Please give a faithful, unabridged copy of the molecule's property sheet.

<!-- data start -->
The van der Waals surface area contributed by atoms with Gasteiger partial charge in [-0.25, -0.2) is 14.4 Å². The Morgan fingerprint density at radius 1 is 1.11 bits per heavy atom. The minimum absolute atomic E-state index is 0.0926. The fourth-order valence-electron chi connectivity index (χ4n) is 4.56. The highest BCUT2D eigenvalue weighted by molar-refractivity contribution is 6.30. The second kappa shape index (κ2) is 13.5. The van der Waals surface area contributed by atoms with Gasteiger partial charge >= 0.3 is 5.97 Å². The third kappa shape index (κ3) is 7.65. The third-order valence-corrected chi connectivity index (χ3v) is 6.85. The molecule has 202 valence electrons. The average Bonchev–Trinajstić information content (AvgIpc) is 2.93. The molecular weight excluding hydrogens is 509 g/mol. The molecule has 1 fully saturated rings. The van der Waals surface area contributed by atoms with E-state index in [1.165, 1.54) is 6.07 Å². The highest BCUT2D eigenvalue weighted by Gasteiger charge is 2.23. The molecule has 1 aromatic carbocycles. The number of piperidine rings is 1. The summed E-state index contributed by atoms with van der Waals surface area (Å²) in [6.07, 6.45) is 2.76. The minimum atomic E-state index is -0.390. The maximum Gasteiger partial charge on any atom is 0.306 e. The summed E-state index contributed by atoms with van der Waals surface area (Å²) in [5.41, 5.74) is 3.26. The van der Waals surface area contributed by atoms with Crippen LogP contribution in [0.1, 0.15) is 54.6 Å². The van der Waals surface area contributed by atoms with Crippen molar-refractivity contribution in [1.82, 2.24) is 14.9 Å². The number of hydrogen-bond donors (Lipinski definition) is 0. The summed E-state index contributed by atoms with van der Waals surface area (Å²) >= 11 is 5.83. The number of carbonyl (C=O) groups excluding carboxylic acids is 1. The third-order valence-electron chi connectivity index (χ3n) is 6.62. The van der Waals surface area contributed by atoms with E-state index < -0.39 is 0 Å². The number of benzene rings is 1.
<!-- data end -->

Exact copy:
The van der Waals surface area contributed by atoms with Gasteiger partial charge in [-0.25, -0.2) is 14.4 Å². The Morgan fingerprint density at radius 1 is 1.11 bits per heavy atom. The minimum absolute atomic E-state index is 0.0926. The fourth-order valence-electron chi connectivity index (χ4n) is 4.56. The highest BCUT2D eigenvalue weighted by molar-refractivity contribution is 6.30. The second kappa shape index (κ2) is 13.5. The van der Waals surface area contributed by atoms with Gasteiger partial charge >= 0.3 is 5.97 Å². The third kappa shape index (κ3) is 7.65. The third-order valence-corrected chi connectivity index (χ3v) is 6.85. The molecule has 202 valence electrons. The average Bonchev–Trinajstić information content (AvgIpc) is 2.93. The molecular weight excluding hydrogens is 509 g/mol. The molecule has 1 fully saturated rings. The van der Waals surface area contributed by atoms with E-state index in [1.165, 1.54) is 6.07 Å². The highest BCUT2D eigenvalue weighted by Gasteiger charge is 2.23. The molecule has 1 aromatic carbocycles. The number of piperidine rings is 1. The summed E-state index contributed by atoms with van der Waals surface area (Å²) in [6.07, 6.45) is 2.76. The minimum atomic E-state index is -0.390. The maximum Gasteiger partial charge on any atom is 0.306 e. The summed E-state index contributed by atoms with van der Waals surface area (Å²) in [5.41, 5.74) is 3.26. The van der Waals surface area contributed by atoms with Crippen LogP contribution in [0.1, 0.15) is 54.6 Å². The van der Waals surface area contributed by atoms with Crippen molar-refractivity contribution in [1.82, 2.24) is 14.9 Å². The number of hydrogen-bond donors (Lipinski definition) is 0. The summed E-state index contributed by atoms with van der Waals surface area (Å²) >= 11 is 5.83. The number of carbonyl (C=O) groups excluding carboxylic acids is 1. The third-order valence-electron chi connectivity index (χ3n) is 6.62. The van der Waals surface area contributed by atoms with E-state index < -0.39 is 0 Å². The number of benzene rings is 1.